We have to wait for the right tide in order to snorkel without being swept away on the ‘Magaruque Express’, so first we walk around the island, taking in the coastal dunes and radiant plants, keeping our eyes peeled for pretty sea-urchin shells swept up by the waves. We also see a local fisherman trying his luck from the exposed low-tide reef.

I join the fish for a splash in the sea and come back ashore for a feast of fresh seafood, sweet mango slices, salad, bread and warm potato salad – all prepared on the dhow.

A tropical lunch made
on the dhow. Image: Melanie van Zyl

Sadly, the snorkelling afterwards isn’t as impressive, due to poor visibility. But the ocean current sweeps me gently along and despite the weather I still see lots of reef fish and relish my time immersed in the warm water. Back on board, there’s coffee and popcorn for our return trip to the campsite on the mainland.

Alfredo Boane rustles up some coffee for after our snorkel Image: Melanie van Zyl

Sailaway is a 20-year-old operation with an experienced crew, and day two is another exceptional one. The waters change from a Mediterranean azure to midnight blue and back again, then to gemstone translucency on our way to Benguerra Island.

We have the beach completely to ourselves and snorkel at leisure around a small rocky bay. It’s shallow but teeming with life.

There’s a small eel waving to me in the water; a lion fish wafting to and fro, wondering whether to exit its small cove; tiny chocolate dippers and plenty more colourful life suspended everywhere. With all this marine magic, I struggle to leave the water but the midday sun forces me back to land. Today’s lunch is served on the dhow and, thankfully, beneath a cloth canvas.

Image: Melanie van Zyl

The majority of our days are spent lazing on the benches of the dhow, travelling between the islands. It takes at least an hour and a half from the mainland for each excursion, but this is the beauty of such a trip.

I’m forced to chill out and watch the waves for any turtle heads that might peak out or, luck willing, the flick of a dugong’s mermaid tail.

Munching popcorn post-snorkel again on our way back to camp, I think about tomorrow’s trip to Bazaruto Island. There’s the dunes of Ponta Dundo to clamber up, views to be soaked in and more snorkelling to be done on the famous Two Mile Reef. But with the gentle waves slapping the sides of our wooden boat and the winds gently filling the sail, I’m really in no rush at all.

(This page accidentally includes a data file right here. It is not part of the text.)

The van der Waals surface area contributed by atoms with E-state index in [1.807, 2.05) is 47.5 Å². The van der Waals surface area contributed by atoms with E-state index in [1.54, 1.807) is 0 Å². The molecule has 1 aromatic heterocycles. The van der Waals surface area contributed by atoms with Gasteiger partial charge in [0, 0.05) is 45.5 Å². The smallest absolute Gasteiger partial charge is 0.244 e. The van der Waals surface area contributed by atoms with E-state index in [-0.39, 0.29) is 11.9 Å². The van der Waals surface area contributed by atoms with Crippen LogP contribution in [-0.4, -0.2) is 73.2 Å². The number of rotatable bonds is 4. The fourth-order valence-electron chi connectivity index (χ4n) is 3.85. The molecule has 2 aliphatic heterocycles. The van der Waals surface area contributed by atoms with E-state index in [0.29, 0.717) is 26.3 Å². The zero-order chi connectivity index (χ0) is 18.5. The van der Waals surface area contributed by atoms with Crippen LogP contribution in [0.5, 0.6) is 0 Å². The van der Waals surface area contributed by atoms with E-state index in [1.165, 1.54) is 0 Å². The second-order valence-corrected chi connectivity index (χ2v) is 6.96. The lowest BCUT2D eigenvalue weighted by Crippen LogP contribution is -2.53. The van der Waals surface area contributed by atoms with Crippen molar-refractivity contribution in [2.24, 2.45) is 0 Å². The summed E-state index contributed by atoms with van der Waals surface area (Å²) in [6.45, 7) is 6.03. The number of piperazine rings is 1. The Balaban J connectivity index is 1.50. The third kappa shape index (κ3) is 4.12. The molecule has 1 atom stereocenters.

Plan your trip

Getting there
The safari starts and ends in Vilanculos, which is 520km by road from Maputo on the EN1. Direct flights from Joburg to
Vilanculos cost about R5800 return. flyairlink.com

When to go
April to December is the best time – the weather is dependable and underwater visibility is good. Just try to go outside of the Easter peak season. January to March is the rainy season and the most likely time for cyclones; fortunately, it has been 11 years since one hit Vilanculos.

Need to know
Take a UPF 50+ hiking shirt or rash vest, water shoes to navigate the sharp rocky bits and a dry bag for your gadgets. A torch will be handy around camp too. The dhow is an open boat – if it rains you will get wet. Snorkel gear is provided but bring your own if you prefer. The islands are in a malaria area, so take precautions. If you’re prone to seasickness, bring medication. Get local currency beforehand as the daily park fees (400 meticals / R84) are paid directly to park offi cials, not included in the tour rates.

The dhow safari
I did the two-night, three-day safari, which I recommend. It was long enough to explore three islands in the archipelago. There are also one- and three night options. The Sailaway beach camp is pretty basic but has hot showers and flushing toilets. Tents are equipped with camping mattresses, pillows, sleeping bags and lights. There is also the option to upgrade to a chalet (R990 per person extra for two nights, sleeps two).

Rates include the services of a guide and back-up crew as well as all meals and water, tea, coffee and juice. Alcohol is not included – buy beers before the trip and ask for them to be kept cold. A two-night dhow safari costs from R4180 per person(for four or more). sailaway.co.za

 

This story appears in the March 2018 issue of Getaway magazine.

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Our March issue features three magical train journeys, how to plan your escape on a dhow safari around Bazaruto, where to eat delicious fare when you have only 36 hours in Mumbai, plus lots more.